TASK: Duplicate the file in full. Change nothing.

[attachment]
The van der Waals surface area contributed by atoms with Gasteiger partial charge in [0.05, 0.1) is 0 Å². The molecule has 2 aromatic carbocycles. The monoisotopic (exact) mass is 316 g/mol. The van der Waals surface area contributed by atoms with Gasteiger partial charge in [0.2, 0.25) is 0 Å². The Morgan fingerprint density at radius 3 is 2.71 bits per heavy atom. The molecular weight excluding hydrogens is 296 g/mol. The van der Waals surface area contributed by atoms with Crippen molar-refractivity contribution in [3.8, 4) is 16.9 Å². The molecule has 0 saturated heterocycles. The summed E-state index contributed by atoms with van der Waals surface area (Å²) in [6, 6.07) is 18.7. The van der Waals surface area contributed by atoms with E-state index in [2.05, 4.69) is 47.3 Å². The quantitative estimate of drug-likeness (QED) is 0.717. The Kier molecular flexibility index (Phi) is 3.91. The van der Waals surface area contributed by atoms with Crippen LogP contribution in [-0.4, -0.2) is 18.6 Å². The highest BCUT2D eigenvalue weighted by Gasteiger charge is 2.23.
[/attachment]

The van der Waals surface area contributed by atoms with Gasteiger partial charge in [0.05, 0.1) is 0 Å². The molecule has 2 aromatic carbocycles. The monoisotopic (exact) mass is 316 g/mol. The van der Waals surface area contributed by atoms with Gasteiger partial charge in [0.2, 0.25) is 0 Å². The Morgan fingerprint density at radius 3 is 2.71 bits per heavy atom. The molecular weight excluding hydrogens is 296 g/mol. The van der Waals surface area contributed by atoms with Crippen molar-refractivity contribution in [3.8, 4) is 16.9 Å². The molecule has 0 saturated heterocycles. The summed E-state index contributed by atoms with van der Waals surface area (Å²) in [6, 6.07) is 18.7. The van der Waals surface area contributed by atoms with E-state index in [2.05, 4.69) is 47.3 Å². The quantitative estimate of drug-likeness (QED) is 0.717. The Kier molecular flexibility index (Phi) is 3.91. The van der Waals surface area contributed by atoms with Crippen LogP contribution in [-0.4, -0.2) is 18.6 Å². The highest BCUT2D eigenvalue weighted by Gasteiger charge is 2.23.